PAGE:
Through an in-depth, individualised assessment and a tailored management plan, our team can help you feel your best and prevent future injuries. To book your Running Analysis, click here or reach out to our friendly admin team on (03) 9670 7041.


Written by Physiotherapist, Faith So



Esculier, J.-F., Maggs, K., Maggs, E., & Dubois, B. (2020). A contemporary approach to patellofemoral pain in runners. Journal of Athletic Training, 55(12), pp. 1206–1214, DOI: 10.4085/1062-6050-0535.19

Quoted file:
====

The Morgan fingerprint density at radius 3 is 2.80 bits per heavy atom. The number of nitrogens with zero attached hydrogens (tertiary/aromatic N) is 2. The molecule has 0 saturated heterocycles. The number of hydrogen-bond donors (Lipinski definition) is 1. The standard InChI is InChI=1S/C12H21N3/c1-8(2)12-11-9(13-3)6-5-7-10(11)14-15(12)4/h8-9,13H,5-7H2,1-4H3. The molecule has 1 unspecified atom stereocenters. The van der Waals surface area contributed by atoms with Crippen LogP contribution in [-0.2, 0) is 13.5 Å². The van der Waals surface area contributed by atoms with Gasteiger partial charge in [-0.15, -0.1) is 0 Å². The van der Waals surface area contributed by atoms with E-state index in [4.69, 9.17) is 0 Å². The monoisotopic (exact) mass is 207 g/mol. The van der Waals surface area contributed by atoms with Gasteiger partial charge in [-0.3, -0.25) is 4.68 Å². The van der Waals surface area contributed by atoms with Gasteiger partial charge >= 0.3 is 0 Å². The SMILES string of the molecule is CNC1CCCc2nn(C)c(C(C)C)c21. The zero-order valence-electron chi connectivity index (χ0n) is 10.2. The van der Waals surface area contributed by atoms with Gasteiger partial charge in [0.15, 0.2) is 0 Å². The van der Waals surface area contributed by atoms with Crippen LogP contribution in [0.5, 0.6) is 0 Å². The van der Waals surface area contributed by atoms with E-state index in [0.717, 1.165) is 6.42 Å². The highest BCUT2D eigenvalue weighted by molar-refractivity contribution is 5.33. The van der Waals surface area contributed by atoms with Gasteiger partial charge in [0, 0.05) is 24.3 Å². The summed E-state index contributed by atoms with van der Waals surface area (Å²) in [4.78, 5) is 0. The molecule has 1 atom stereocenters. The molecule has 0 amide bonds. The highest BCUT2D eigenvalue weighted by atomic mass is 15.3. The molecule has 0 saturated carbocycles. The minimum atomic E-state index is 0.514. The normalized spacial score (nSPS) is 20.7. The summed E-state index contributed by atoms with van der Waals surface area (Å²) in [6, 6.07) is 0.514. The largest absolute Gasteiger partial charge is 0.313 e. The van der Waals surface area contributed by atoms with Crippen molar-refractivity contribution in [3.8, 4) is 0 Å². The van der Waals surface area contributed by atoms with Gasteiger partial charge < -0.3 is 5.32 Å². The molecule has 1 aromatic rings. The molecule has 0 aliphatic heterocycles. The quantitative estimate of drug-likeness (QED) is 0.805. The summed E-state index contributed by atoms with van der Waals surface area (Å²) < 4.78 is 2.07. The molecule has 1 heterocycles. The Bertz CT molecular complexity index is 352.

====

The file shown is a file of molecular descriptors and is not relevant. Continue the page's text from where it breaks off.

Hadeed, A. (2023). Iliotibial band friction syndrome. Retrieved from: https://www.ncbi.nlm.nih.gov/books/NBK542185/

Maffulli, N., Longo, U. G., Kadakia, A., & Spiezia, F. (2020). Achilles tendinopathy. Foot and Ankle Surgery, 26(3), pp. 240–249, DOI: 10.1016/j.fas.2019.03.009

McClure, C. J. (2023). Medial tibial stress syndrome. Retrieved from: https://www.ncbi.nlm.nih.gov/books/NBK538479/

Monteagudo, M., de Albornoz, P. M., Gutierrez, B., Tabuenca, J., & Álvarez, I. (2018). Plantar fasciopathy: A current concepts review. EFORT Open Reviews, 3(8), pp. 485–493, DOI: 10.1302/2058-5241.3.170080